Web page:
2009 — 9 November: Monday

It's already 00:18 or so, and my photo of Christa is again from September 1975, in Penzance:

Christa, 1975

Judging by the relative fullness of the latest black plastic rubbish sack I must have had a reasonably productive tidy-up session for several hours. Mind you, last time I drove past the local tip it was closed, so they must have moved on to their winter hours of "business". I shall find out in just a few hours. Must hit the supplies trail again fairly soon, too. Ho-hum. G'night.

As "Le Show"...

... winds down for another week, I've already been tipped off about revised opening hours (thanks, Geoff), about a source of cheap phono pre-amps (thanks, Brian), and even with an offer to use an existing phono setup (thanks, Tom). It's looking sufficiently brighter out there at the moment (09:59) to risk a quick whizz into town at some point. I have the possibility of a couple of afternoon callers for whom I need to be "in" later on.


... of the millennium:

Sir Gus O'Donnell, the head of the civil service ... told a parliamentary select committee last week: "Some of the relativities [in pay] within the public sector are very, very difficult to understand ... When you look, for example, at the differing responsibilities people have and their salaries, there does not seem to be much relationship between them."

Patrick Wintour in The Guardian

I remember a well-argued piece in "The Economist" many many years ago suggesting that the tax rate, if simply 17.5% for everyone, would yield the same overall revenue with a great deal less complexity.

Drat! Missed 'em

My callers were here much earlier than expected so, of course, I was still out and about. In fact, while they were banging on my door I was still sitting in Waterstone's reading the interview with my chum Carol's chum Fran Allen in Peter Seibel's book1 "Coders at work". No matter; they dropped off the goodies as promised, so I have some comedy listening to accompany the non-comedy reading matter I picked up.


Just had a wasted trip to the tip, too. I could see that the queue was being caused by one of the lorries showing up to remove some skips, so I drove past and had a wander around B&Q for about ten minutes. Alas, this was nowhere near enough time for the lorry to depart and in the meantime the inbound queue was now rather longer, so it was a case of "Home, James" and here I am again. It's only 15:35 but already getting rather depressingly twilighty out there. (And I'm not referring to New Moon though I freely admit I am looking forward to seeing it.) Nothing for it but to make another cuppa. Done.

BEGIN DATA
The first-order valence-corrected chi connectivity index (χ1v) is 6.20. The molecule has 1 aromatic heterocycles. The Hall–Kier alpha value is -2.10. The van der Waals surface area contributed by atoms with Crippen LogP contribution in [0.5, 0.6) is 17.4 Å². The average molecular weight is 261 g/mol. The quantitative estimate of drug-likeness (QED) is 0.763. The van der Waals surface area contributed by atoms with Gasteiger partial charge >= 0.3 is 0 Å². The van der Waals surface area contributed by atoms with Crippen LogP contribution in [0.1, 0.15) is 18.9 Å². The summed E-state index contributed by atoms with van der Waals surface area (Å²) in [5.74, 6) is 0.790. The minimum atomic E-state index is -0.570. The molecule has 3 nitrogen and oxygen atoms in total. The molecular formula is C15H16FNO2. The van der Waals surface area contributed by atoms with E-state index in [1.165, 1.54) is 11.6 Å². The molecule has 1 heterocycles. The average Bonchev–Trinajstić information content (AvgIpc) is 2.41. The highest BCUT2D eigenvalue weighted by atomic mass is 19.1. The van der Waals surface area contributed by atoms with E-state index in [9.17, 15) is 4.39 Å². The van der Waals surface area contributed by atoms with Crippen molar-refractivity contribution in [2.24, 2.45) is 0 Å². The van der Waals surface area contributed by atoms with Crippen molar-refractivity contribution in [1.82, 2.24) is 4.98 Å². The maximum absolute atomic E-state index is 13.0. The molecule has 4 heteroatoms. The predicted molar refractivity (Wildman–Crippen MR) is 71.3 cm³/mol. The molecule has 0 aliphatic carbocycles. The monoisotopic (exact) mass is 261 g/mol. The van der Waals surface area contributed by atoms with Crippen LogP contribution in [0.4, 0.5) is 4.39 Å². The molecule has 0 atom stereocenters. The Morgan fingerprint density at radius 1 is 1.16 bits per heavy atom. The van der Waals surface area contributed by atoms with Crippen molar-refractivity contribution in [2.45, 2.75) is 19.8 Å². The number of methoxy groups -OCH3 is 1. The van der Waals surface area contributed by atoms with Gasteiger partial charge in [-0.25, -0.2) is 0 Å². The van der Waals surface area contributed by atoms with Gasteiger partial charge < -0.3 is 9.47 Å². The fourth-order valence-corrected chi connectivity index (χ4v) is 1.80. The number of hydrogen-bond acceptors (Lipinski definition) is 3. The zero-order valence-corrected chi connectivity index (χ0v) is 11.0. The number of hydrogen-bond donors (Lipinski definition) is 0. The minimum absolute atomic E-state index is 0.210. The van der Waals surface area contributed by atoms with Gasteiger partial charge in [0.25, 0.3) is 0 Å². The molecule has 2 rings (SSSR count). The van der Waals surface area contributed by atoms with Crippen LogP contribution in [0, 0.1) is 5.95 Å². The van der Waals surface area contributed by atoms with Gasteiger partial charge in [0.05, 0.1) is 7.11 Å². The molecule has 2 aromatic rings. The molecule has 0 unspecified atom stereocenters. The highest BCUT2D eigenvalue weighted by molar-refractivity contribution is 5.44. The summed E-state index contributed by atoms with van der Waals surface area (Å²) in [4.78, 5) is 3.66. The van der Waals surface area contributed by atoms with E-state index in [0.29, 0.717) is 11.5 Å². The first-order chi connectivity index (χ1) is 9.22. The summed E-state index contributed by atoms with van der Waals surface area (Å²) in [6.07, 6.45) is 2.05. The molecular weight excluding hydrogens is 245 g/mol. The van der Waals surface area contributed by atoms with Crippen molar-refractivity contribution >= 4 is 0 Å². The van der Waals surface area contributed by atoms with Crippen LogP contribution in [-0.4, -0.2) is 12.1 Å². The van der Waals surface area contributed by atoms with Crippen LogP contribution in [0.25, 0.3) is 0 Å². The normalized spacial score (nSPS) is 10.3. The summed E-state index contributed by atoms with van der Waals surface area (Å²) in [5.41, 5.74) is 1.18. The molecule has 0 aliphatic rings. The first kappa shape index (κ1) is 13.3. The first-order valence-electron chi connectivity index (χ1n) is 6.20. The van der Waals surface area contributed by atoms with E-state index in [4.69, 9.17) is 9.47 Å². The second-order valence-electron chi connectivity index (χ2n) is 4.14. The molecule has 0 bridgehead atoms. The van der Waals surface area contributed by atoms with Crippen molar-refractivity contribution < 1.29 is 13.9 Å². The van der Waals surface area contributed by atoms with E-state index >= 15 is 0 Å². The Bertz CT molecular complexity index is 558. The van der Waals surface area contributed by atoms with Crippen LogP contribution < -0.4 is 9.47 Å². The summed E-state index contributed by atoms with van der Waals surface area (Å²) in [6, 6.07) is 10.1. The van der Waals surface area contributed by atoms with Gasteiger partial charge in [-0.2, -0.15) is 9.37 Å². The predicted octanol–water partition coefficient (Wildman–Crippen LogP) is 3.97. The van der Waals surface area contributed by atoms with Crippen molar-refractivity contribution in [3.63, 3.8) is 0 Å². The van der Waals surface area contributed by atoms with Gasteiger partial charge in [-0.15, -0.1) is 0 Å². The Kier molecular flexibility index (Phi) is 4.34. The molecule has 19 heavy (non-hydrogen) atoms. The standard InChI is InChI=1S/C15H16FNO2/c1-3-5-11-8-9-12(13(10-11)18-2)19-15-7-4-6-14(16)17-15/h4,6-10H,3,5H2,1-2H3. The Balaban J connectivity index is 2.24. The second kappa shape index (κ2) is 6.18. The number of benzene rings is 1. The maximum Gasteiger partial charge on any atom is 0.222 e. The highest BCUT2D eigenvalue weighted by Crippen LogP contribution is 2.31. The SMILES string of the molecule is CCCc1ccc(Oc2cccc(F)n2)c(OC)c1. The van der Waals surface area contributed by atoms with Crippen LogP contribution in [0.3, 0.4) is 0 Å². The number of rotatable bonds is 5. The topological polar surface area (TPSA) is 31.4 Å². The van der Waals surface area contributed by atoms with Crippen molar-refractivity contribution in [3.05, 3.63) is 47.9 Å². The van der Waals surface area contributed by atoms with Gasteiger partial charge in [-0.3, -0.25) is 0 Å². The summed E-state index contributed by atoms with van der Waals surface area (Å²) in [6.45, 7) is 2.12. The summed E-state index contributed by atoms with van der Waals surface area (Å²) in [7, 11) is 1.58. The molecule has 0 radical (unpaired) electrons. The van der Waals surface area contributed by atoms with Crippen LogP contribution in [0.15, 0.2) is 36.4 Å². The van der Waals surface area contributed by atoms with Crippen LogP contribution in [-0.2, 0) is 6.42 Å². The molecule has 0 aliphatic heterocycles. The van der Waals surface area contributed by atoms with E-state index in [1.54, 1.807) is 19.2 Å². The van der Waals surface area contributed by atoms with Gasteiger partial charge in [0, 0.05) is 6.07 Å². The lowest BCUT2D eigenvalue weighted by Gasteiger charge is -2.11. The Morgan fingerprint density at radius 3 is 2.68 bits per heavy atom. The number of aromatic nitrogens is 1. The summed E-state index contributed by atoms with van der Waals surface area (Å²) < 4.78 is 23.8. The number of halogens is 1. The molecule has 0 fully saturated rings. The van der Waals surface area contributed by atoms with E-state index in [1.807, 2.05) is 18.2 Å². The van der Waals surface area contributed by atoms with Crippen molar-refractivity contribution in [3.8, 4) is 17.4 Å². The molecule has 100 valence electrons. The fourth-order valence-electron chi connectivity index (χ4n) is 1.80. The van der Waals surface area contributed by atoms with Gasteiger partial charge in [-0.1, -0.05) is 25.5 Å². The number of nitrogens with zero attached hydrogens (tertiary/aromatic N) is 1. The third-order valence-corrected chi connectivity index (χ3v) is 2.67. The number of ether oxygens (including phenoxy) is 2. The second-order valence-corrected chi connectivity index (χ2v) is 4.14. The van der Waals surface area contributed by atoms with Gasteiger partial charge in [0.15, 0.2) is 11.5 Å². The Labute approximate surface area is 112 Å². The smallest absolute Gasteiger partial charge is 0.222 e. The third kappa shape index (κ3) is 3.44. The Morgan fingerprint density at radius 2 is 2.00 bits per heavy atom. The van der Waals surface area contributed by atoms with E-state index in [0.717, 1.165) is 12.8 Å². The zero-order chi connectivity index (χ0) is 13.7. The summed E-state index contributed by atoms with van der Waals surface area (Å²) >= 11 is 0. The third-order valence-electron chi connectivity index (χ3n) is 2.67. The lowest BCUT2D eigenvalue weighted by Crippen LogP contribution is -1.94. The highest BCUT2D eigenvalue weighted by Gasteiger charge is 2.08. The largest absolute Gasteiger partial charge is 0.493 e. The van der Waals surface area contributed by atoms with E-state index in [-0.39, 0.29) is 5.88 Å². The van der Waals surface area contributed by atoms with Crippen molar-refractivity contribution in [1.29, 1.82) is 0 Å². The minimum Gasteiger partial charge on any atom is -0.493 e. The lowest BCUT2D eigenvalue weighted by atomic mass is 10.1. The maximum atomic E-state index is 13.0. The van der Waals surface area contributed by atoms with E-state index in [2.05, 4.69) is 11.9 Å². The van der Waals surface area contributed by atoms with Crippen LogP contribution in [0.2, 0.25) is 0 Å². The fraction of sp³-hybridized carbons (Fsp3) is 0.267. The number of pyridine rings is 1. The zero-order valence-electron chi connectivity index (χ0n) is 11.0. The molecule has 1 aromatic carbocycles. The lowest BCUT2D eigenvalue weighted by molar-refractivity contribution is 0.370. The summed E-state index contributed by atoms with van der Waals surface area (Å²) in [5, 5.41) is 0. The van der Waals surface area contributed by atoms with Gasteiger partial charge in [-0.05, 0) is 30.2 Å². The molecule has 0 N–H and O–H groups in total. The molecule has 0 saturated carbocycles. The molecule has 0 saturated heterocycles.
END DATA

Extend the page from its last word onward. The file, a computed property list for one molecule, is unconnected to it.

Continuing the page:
My chum across the road has just sent me this link. Golly! And it used to be said that nobody got fired for buying (from) IBM...

Listening to a variety of people calling in to the "Diane Rehm" show and the ongoing healthcare debate across the pond, I've just been pointed to, and have read, this very angry article.


I was an early fan of the photographic work of Diane Arbus, so I shall be watching the "imaginary portrait" on Film4 tonight to see what seems to be Steven Shainberg's latest film. (He's the chap who made "Secretary" a few years back.) It's followed by a film directed by Harmony Korine (who wrote two of Larry Clark's films — Kids and Ken Park). I suspect that may be a bit "heavy". Before that, I could always make a start on a lighter note:


The messy squiggle on the Tim Minchin DVD is (I'm assured by Gill) a genuine "autograph", scrawled with a felt-tip on the transparent artwork cover.2 As for the non-comedy reading material...


... I've already devoured it. I've been getting an attack of the "time to upgrade my main PC" feelings so I thought I'd better keep slightly better up with what's new and exciting. I also browsed another book earlier today: "Assembly Language step-by-step (for Intel and Linux)" by Jeff Duntemann (maybe that should have been "byte-by-byte"?)

I've written two complete training packages on programming at this level back in my ICL days — one for the 1900 Series mainframe, the other for the ex-Singer, ex-Cogar 1500 Series desktop machine. And while I enjoyed the low-level programming I went on to do on the latter machine for a healthy freelance income in the 1970s I have to admit I was rather more productive once my client had added enough memory to his machines to allow me to use a high-level language on them. It's quite good fun squeezing function into 4 kilobytes of memory when you're young...

Martian Child

Turned out to be a great little film, based on the account of the real-life situations encountered when David Gerrold (the chap who scripted "The trouble with tribbles") adopted a son. Amanda Peet was ridiculously attractive, as usual, and there's a telling cameo from Anjelica Huston. It's 22:46 and the heating has just gone off. Brrr.



1  Which, by the way, got wrong both the year and the spelling of her well-deserved and more than somewhat tardy Turing Award.
2  I suppose that means I'd better not file this DVD anonymously into one of my space-saving "CaseLogic" folders, had I? <Sigh>